- Class Number 2450
- Term Code 2930
- Class Info
- Unit Value 6 units
- Mode of Delivery In Person
- Dr Qiaoqiao Zhu
- Dr Qiaoqiao Zhu
- Class Dates
- Class Start Date 25/02/2019
- Class End Date 31/05/2019
- Census Date 31/03/2019
- Last Date to Enrol 04/03/2019
The objective of this course is to familiarize students with the seminal and contemporary literature on selected topics in theoretical, empirical and applied finance as it relates to investment analysis. The material and structure of the course is designed to provide students with an advanced understanding of investment decision making. The course is directed at postgraduate and honour students and is designed for students wishing to pursue higher level studies or a career relating to investment analysis and decision making. The course material builds on undergraduate studies in the area of investments. The material is heavily orientated to research issues and their practical problems.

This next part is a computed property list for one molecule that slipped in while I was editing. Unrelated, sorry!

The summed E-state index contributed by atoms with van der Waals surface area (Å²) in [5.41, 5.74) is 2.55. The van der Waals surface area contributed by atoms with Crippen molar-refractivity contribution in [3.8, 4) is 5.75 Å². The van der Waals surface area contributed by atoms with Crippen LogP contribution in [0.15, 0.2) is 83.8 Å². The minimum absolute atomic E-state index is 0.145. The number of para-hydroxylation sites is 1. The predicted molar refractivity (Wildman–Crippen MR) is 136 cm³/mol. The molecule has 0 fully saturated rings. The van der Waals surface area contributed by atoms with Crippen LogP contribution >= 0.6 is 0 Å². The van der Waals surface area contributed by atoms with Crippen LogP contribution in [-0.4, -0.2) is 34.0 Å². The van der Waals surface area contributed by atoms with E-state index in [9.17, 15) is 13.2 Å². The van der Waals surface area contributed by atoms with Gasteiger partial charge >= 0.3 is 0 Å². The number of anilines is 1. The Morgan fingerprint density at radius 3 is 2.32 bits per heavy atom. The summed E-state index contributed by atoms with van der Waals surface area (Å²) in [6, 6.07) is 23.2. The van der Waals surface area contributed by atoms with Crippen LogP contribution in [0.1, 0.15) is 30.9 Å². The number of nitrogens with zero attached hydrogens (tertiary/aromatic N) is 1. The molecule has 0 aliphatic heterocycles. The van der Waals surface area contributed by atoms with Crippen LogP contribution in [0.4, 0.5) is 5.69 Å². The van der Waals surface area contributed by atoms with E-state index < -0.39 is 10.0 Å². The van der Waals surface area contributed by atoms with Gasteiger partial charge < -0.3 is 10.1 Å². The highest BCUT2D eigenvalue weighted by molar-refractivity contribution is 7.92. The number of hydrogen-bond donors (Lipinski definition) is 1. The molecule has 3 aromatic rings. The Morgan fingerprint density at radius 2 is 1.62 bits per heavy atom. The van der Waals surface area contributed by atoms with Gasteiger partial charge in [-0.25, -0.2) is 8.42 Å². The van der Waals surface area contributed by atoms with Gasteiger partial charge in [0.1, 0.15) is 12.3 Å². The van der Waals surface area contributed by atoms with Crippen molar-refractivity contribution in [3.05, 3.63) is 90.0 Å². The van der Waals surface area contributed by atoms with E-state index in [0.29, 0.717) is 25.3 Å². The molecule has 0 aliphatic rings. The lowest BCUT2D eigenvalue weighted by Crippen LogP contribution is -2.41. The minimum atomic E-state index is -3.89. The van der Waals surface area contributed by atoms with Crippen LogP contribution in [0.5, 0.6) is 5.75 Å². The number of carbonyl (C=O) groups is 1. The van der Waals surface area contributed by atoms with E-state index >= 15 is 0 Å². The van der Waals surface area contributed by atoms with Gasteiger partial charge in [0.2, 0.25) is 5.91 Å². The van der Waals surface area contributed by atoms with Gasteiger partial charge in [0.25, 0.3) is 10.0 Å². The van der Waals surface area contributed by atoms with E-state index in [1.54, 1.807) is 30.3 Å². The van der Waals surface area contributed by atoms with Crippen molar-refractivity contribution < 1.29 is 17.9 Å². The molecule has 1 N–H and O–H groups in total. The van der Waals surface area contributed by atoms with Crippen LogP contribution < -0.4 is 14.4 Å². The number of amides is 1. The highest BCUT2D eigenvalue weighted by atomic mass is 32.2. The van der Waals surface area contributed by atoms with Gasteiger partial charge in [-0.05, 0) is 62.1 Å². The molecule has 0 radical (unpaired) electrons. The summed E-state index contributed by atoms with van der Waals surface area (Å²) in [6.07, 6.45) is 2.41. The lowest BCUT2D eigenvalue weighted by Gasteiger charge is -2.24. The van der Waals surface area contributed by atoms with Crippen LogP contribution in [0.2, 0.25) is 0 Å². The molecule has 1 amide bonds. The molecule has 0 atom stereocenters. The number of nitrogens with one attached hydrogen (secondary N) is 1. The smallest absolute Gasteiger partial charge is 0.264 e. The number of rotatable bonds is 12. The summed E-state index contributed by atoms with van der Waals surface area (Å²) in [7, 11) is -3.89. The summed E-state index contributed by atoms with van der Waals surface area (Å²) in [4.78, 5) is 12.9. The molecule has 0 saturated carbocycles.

Upon successful completion, students will have the knowledge and skills to:
- Obtain an in-depth understanding of investment theories and practice;
- Derive classical asset pricing models and perform basic empirical tests of the models;
- Utilize asset pricing models for investment analysis, such as performance measurement, return predictability and event analysis;
- Analyze and explain limitations of the models in relation to real world investment situations;
- Work in teams and develop interpersonal and cognitive skills to a higher level.